I was so jazzed this spring from attending the Left Coast Crime conference in Reno and having my first short story publication. I felt inspired to complete a draft of my novel and to start finding opportunities for feedback. I felt so inspired I made a personal goal to complete this by the end of September.
Spoiler alert: didn’t happen. Work got busier. The full circuit of three camp drop-offs and pickups ended up taking two hours a day. This is not a complaint, they had a great summer and did some really fun camps. And they got some free time at home, which is also important. But this blog is about me, not the kids, and my summer was almost all work and no writing.
Today is September 9, it’s a Sunday, and I’m in a cafe, alone, writing for the first time in months. My husband is taking all three kids to the grocery store. I feel bad about this. I know I don’t have to. I know he doesn’t feel bad. He can handle it. I also know it’s not exactly easy to take three kids to the grocery store, and that I could be helping but I’m not because I’m here writing.
I guess I better get to it. This novel’s not going to write itself in the next two hours and if I’m going to feel bad about taking the time, I’d better have something to show for it 🙂
UPDATE: I wrote for two hours and it was awesome!
Recently, I was fortunate enough to have a coffee date with Mysti Berry. Mysti is a screenwriter–novelist–short story writer and all around awesome human being. We talked writing for an hour and she gave me permission to share some details of our conversation.
I told Mysti about my quest to be Jessica Fletcher, ie, a successful mystery writer who also does other things (such as work, raise three small children, etc, etc). I know that Mysti has a full-time job that is not writing fiction, so I asked her about her personal writing routine and her writing goals.
Mysti’s routine includes early morning writing and writing with friends which she says helps her stick with the program. She also takes writing retreats where she disappears into a dark lair (or just a hotel room) for a weekend to power through some writing or editing goals. The idea of writing for a weekend kid-free sounds like heaven to me. I hope my husband is reading this post.
I asked Mysti what she does when she gets stuck. She said she first yells at herself, which she does not recommend as a strategy. Some strategies she does recommend are:
- Look for where the plot went wrong earlier in the story. Sometimes you can eliminate a later problem that way.
- Ask certain questions about the problem: Is it structural? Is it character? Am I taking the story in the wrong direction?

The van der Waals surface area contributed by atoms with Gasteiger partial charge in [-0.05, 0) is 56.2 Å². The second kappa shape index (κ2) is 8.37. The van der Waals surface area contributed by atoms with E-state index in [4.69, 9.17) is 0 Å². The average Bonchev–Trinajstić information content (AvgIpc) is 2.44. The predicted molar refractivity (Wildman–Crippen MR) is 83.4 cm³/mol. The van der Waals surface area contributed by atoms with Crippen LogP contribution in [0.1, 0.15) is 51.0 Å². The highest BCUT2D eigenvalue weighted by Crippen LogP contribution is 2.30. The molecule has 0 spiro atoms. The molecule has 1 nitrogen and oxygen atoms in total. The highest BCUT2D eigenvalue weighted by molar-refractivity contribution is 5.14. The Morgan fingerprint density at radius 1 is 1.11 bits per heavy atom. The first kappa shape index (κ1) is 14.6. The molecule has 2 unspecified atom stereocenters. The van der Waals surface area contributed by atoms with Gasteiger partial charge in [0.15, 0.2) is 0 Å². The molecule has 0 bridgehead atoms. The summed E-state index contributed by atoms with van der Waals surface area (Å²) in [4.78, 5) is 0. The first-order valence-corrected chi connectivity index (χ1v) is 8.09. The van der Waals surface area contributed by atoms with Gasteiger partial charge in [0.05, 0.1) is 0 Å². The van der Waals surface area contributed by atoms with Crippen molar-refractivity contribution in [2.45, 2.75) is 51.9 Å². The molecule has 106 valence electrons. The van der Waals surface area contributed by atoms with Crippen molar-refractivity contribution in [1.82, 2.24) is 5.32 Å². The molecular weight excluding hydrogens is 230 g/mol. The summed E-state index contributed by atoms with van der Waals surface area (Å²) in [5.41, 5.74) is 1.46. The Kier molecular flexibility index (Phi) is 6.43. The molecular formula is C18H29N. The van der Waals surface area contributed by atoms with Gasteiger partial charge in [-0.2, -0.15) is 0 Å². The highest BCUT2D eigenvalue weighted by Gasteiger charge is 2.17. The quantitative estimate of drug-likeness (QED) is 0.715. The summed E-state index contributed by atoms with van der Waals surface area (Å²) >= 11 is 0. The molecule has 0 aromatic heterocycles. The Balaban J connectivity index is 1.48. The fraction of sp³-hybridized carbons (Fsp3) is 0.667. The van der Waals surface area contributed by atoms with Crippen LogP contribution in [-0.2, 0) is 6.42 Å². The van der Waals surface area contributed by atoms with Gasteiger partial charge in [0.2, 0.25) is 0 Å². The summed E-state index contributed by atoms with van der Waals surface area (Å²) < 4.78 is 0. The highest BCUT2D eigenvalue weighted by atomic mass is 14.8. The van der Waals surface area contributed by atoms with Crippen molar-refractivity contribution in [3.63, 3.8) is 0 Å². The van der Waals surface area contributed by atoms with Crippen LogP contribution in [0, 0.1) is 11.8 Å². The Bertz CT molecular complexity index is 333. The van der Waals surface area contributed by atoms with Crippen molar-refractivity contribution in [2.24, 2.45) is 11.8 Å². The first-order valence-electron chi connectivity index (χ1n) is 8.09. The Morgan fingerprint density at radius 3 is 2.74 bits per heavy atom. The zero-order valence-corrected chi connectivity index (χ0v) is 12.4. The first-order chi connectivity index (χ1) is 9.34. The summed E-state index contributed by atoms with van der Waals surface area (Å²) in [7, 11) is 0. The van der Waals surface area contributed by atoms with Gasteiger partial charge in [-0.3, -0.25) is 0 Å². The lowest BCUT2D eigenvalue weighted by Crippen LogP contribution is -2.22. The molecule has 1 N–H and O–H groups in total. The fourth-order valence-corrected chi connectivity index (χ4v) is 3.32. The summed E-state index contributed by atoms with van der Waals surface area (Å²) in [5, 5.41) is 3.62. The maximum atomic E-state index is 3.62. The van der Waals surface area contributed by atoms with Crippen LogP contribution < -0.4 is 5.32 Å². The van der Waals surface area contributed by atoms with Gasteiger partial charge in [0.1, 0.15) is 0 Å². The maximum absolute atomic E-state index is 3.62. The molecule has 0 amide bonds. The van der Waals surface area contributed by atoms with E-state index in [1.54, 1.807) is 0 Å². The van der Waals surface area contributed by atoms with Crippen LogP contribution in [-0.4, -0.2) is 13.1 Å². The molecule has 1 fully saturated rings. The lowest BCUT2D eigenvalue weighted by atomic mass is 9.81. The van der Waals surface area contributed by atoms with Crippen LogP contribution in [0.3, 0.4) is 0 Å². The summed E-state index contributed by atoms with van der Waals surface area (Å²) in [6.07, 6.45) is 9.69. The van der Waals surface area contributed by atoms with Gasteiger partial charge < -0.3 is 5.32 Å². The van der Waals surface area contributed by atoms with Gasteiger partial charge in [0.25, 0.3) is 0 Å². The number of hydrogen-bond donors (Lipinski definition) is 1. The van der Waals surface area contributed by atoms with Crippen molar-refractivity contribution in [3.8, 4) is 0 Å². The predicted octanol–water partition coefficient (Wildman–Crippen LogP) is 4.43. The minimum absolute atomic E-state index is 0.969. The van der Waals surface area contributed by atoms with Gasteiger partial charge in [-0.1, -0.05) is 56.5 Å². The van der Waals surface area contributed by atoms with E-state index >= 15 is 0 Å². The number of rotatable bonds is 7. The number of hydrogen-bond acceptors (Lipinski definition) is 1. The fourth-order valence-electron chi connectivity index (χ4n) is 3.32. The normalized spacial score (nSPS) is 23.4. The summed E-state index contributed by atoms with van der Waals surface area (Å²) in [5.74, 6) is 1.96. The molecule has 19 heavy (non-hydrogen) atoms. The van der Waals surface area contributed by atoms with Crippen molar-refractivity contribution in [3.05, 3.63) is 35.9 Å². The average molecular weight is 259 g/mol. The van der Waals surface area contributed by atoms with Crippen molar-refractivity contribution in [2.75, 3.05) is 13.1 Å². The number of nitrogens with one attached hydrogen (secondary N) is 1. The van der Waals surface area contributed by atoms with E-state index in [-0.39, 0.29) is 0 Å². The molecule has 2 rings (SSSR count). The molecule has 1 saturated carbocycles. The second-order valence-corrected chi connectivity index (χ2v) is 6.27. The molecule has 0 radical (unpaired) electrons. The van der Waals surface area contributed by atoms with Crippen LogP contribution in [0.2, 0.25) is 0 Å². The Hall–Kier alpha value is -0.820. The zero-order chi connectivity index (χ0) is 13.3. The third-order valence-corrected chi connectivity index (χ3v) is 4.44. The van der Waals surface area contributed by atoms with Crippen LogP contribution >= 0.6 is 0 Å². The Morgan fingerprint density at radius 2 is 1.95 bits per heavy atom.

- Talk about the problem with others
- Make a list of ten things to try to fix the problem
I then asked Mysti about her writing goals. She has both aspirational goals, like getting her novel published, and more concrete goals, such as:
- Finish dialogue edits by x date
- Send to agent by x date
- Word count goals (if working on a first draft)
- Hourly goals (spend x amount of time writing)
She also has a writing strategy. Mysti has had her short stories published, so she intends to keep writing and submitting those. She is working on an anthology of short stories as a way to dip her toes into the self-publishing world. And she continues to work on her novel and submit it to agents.
My talk with Mysti inspired me to come up with my own list of strategies to try when I feel stuck in my writing and to work on a long-term strategic plan for my writing goals. In the meantime, I hope I get to drink more coffee with Mysti soon.
I am a multi-tasker. Since I work from home, you’re likely to find me working on the computer while a load of laundry spins in the machine and dinner simmers away on the stove. I admit to writing emails while participating in Skype meetings (the non-video ones). I draw the line at texting and driving.
My quest to be Jessica Fletcher demands multi-tasking. I’m not a full-time writer. So I have to seize my moments to be creative, even if I’m technically involved in something else. If National Novel Writing Month (NaNoWriMo) has taught me anything (it’s taught me a lot: see here and here), it’s that it doesn’t take a whole lot of time to make and meet a writing goal. As long as it’s a reasonable goal.
Here’s an example: Recently, I decided to enter a writing contest. I needed to produce a short story of 2000-3000 words. I calculated if I took a week to write the story, I’d have to write 480 words a day. That felt doable. (For reference, this post is 272 words.) I took my lunch break and started writing. I ended up with 2400 words, a complete story. It took about an hour and was during the time I was technically at work and/or eating lunch. (Shh, this is secret, remember?)
The lessons here?
- Set a low, achievable bar.
- Grab writing moments when you can.
- It’s better to write something than nothing.
For the next week, my goal is to write fifteen minutes per weekday on either a novel or short story in progress, or a blog post. Tune in next week to find out how I did!